Sharon Dennis, whose essay is one of three under the banner of ‘Community Voices’, offers a counterpoint to this view and draws attention to the discursive privilege afforded to Robinson’s account of colonial history in Van Diemen’s Land. She argues that while Friendly Mission is considered to be a ‘benchmark’ the work is offensive to Indigenous people because it diminishes their subjectivity, and ‘should not be rewarded or heralded as the keeper of stories of Aboriginal people in Tasmania’ (182). Rodney Dillon adopts a similar position, suggesting in his essay that Robinson’s journal is ‘a soft representation of history’ used by ‘white people’ who wish to ‘ignore the slaughter of families and race’ (145). He questions the title Friendly Mission, since in his view, Robinson was part of the barbarity and violence of the ‘invasion of Tasmania’ and was in no way ‘friendly’ (145). Wendy Aitken addresses the question of identity in the context of her own Indigenous heritage. Her contemplative piece draws attention to the way discourses about Robinson and about Indigenous Tasmanians continue to be constructed, posing challenges to her lived experience. She writes about how confronting and humiliating it was to be told in her primary school history class that ‘the story [about Indigenous Tasmanians] ended with the death of Trukanini, ‘“the last Tasmanian”’ (95). Similar conundrums have been highlighted by Gillian Cowlishaw, who noted the potential social anxiety experienced by young Indigenous Australians in Bourke when they attempted to assert identities based on their own circumstances rather than the dominant culture’s social constructions of them (Cowlishaw 5, 19-20), a finding underscored by Aitken’s story of social dislocation and confusion in the classroom. Aitken rejects the interpretation of history she was taught, and the privilege afforded Robinson, in favour of her own experience and Indigenous identity. Aitken’s alternative view of Indigenous Tasmanians enables her playfully to suggest that Robinson’s journal may in fact have contained portions which were a ‘first hand account’ written by those Indigenous people who accompanied him (96).

Three essays in this collection seek to situate Robinson in an international context, locating his actions and writings within a global imperial framework. Alan Lester points to the British imperial endeavours in Cape Town and in the Caribbean as precedents for what he describes as Robinson’s humanitarianism in Van Diemen’s Land (29). He suggests that the ultimate failure of Robinson’s protectorate in Van Diemen’s Land was part of a wider failure of humanitarianism across the British Empire (41). Elizabeth Elbourne also compares the Cape Colony and Van Diemen’s Land in the context of an economy of imperialism that permitted the growth of a colonial elite who defined the ‘imagined purpose’ of both colonies (78, 89-90). Like Lester, Elbourne points to the importance of the British House of Commons Select Committee on Aborigines (British Settlements) as a pivotal moment in imperial history that led to the establishment of the Van Diemen’s Land Protectorate and ultimately to Robinson’s ascendancy (90).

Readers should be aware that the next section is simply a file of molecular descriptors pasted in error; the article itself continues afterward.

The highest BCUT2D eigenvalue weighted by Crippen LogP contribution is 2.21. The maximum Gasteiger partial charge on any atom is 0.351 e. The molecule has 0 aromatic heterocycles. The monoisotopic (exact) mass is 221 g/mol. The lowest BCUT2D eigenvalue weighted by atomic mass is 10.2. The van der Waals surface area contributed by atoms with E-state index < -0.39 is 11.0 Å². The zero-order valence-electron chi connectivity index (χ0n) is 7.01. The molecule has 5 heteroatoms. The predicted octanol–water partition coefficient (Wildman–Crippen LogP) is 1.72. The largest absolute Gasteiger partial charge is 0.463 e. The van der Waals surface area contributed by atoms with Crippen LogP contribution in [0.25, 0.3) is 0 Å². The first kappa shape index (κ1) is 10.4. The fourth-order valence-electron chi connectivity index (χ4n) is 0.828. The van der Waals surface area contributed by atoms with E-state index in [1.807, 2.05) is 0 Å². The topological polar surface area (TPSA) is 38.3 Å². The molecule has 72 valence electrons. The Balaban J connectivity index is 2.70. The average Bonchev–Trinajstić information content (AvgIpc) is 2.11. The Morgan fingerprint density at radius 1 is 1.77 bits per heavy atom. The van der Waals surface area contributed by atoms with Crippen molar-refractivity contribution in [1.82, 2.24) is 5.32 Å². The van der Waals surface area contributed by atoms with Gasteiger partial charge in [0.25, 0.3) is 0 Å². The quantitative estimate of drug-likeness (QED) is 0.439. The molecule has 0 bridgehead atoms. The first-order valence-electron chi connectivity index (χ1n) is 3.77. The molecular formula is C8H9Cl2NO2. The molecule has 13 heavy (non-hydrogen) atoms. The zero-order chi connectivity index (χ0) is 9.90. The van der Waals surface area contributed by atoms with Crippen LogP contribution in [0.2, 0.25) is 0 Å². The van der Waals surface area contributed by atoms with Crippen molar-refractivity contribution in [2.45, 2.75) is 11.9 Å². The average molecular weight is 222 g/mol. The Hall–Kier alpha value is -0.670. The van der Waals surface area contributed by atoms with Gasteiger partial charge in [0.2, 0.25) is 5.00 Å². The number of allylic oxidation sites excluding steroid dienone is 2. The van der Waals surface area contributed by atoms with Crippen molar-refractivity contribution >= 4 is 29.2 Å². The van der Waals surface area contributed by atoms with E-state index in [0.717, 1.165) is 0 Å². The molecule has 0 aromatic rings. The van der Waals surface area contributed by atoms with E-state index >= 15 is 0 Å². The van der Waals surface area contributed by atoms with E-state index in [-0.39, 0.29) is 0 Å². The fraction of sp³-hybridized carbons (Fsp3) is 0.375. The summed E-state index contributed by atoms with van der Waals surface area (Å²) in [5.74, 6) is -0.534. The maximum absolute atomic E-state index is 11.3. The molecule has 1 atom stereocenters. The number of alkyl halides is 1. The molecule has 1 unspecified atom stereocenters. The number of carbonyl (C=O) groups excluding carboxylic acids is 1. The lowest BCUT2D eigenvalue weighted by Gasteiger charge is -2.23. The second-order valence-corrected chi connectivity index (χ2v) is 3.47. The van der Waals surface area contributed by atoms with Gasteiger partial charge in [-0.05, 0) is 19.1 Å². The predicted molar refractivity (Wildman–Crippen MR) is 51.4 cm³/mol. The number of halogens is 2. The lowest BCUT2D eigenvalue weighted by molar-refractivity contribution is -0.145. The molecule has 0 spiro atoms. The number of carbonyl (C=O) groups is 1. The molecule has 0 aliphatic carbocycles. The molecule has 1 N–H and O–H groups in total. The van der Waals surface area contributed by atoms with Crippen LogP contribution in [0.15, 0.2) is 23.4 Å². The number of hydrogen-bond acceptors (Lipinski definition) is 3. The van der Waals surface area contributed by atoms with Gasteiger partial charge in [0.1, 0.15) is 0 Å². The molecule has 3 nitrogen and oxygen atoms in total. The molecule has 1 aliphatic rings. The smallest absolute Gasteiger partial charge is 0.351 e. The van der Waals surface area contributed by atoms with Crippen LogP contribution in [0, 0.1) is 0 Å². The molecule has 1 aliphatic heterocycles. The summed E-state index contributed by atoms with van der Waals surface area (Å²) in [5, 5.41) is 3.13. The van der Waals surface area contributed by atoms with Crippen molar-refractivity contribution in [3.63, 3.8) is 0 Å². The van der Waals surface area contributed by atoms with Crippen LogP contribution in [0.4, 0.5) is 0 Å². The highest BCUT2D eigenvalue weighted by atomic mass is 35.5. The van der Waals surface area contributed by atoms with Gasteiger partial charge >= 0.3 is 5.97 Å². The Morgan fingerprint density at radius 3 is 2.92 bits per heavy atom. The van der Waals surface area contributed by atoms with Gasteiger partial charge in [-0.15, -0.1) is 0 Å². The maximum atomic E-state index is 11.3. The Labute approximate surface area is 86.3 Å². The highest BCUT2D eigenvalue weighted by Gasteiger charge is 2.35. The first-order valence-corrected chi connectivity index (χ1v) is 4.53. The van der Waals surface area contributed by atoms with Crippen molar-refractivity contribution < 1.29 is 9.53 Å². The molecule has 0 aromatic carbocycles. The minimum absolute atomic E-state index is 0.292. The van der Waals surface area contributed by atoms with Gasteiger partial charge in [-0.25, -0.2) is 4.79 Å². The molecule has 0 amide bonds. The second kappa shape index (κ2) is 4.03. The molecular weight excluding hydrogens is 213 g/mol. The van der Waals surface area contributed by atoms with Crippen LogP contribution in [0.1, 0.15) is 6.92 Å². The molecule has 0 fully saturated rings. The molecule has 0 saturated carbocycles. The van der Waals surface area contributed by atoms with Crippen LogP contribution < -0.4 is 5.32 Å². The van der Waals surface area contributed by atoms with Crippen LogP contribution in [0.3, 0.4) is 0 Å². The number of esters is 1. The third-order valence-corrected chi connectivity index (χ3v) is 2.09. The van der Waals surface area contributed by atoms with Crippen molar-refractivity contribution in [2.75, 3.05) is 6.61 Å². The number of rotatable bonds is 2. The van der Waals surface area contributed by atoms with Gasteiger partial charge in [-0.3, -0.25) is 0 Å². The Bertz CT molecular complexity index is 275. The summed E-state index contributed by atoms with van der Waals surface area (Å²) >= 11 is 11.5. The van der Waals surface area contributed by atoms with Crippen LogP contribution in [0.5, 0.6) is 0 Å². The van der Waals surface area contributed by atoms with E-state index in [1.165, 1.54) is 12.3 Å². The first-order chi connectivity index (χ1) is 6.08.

For some contributors Robinson’s character and personality are integral to an appreciation of his work. Cassandra Pybus suggests that Robinson’s predecessor, Gilbert Robertson, was deemed both problematic and controversial by the colonial governor, Arthur, whereas Robinson was viewed as more amenable and pragmatic (97). Pybus describes him as a self interested, ambitious, aggrandising, avaricious and complicated personality (103-107). In contrast, Henry Reynolds notes Robinson’s curiosity and humanity, seeking to locate Robinson ‘in his cultural milieu’ and to ‘see him as a man of his time’, something he suggests other twentieth century writers have overlooked (162). Reynolds argues that Robinson was a free thinker, either unconcerned with, or philosophically opposed to, many of the social attitudes espoused by other settlers (162-63). Robinson’s shortcomings are noted as well by Reynolds with an unflattering portrait of him as a thin-skinned, ‘ambitious, self educated settler who travelled to the far antipodes to advance himself’ and was more concerned with status than race (166-67). Despite this, Reynolds sees Robinson as both an actor and witness to events in colonial Tasmania (169).

Reading Robinson redresses the paucity of critical analysis given previously to Friendly Mission and identifies it as a significant document that continues to evoke both interest and emotion. According to Johnston and Rolls, Friendly Mission stirs guilt, curiosity, anger, resistance, engagement and fascination in those who read it and as such remains a ‘vibrant social artefact’ (21). Although Friendly Mission is evidently partial, problematic, racially complex, and limited by the shortcomings of Robinson’s character and social position, it remains, as the essays in Reading Robinson demonstrate, integral to contemporary debates across diverse areas of scholarship and society.
Christine McPaul was awarded her PhD from the Australian National University in 2009 and is currently School Visitor within the School of Cultural Inquiry at the Australian National University. Her research projects centre on the cultural history of non-Indigenous responses to corroboree. Christine has published recently in AHR while her earlier articles on Australian Women’s Self Representation, and on the performativity of Helen Demidenko-Darville appeared in Australian Literary Studies and Southerly respectively.

Work cited
Cowlishaw, Gillian. Blackfellas Whitefellas, and the Hidden Injuries of Race. Malden, MA: Blackwell Publishing, 2004.